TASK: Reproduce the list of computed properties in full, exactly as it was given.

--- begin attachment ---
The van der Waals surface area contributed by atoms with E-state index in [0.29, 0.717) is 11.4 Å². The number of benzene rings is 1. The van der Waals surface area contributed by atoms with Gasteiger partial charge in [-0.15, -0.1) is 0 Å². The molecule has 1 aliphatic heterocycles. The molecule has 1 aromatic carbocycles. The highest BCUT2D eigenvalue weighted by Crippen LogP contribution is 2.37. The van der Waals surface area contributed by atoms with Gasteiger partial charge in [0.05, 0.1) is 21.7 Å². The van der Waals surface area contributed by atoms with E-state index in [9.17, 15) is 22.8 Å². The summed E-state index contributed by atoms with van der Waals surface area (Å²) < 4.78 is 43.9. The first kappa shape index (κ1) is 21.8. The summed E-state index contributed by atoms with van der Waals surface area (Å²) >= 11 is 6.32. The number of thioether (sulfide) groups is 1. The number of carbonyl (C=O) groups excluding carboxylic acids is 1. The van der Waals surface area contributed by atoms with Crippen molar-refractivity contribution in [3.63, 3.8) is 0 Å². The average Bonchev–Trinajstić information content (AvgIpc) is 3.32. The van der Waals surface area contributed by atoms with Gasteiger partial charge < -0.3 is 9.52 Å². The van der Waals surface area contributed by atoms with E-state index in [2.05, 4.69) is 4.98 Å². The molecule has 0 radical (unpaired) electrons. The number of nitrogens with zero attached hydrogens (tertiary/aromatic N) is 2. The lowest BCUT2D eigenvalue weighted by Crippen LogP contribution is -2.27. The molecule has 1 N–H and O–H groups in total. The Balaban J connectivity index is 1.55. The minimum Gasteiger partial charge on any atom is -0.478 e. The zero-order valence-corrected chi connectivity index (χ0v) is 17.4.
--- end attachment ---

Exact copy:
The van der Waals surface area contributed by atoms with E-state index in [0.29, 0.717) is 11.4 Å². The number of benzene rings is 1. The van der Waals surface area contributed by atoms with Gasteiger partial charge in [-0.15, -0.1) is 0 Å². The molecule has 1 aliphatic heterocycles. The molecule has 1 aromatic carbocycles. The highest BCUT2D eigenvalue weighted by Crippen LogP contribution is 2.37. The van der Waals surface area contributed by atoms with Gasteiger partial charge in [0.05, 0.1) is 21.7 Å². The van der Waals surface area contributed by atoms with E-state index in [9.17, 15) is 22.8 Å². The summed E-state index contributed by atoms with van der Waals surface area (Å²) < 4.78 is 43.9. The first kappa shape index (κ1) is 21.8. The summed E-state index contributed by atoms with van der Waals surface area (Å²) >= 11 is 6.32. The number of thioether (sulfide) groups is 1. The number of carbonyl (C=O) groups excluding carboxylic acids is 1. The van der Waals surface area contributed by atoms with Crippen molar-refractivity contribution in [3.63, 3.8) is 0 Å². The average Bonchev–Trinajstić information content (AvgIpc) is 3.32. The van der Waals surface area contributed by atoms with Gasteiger partial charge < -0.3 is 9.52 Å². The van der Waals surface area contributed by atoms with E-state index in [2.05, 4.69) is 4.98 Å². The molecule has 0 radical (unpaired) electrons. The number of nitrogens with zero attached hydrogens (tertiary/aromatic N) is 2. The lowest BCUT2D eigenvalue weighted by Crippen LogP contribution is -2.27. The molecule has 1 N–H and O–H groups in total. The Balaban J connectivity index is 1.55. The minimum Gasteiger partial charge on any atom is -0.478 e. The zero-order valence-corrected chi connectivity index (χ0v) is 17.4.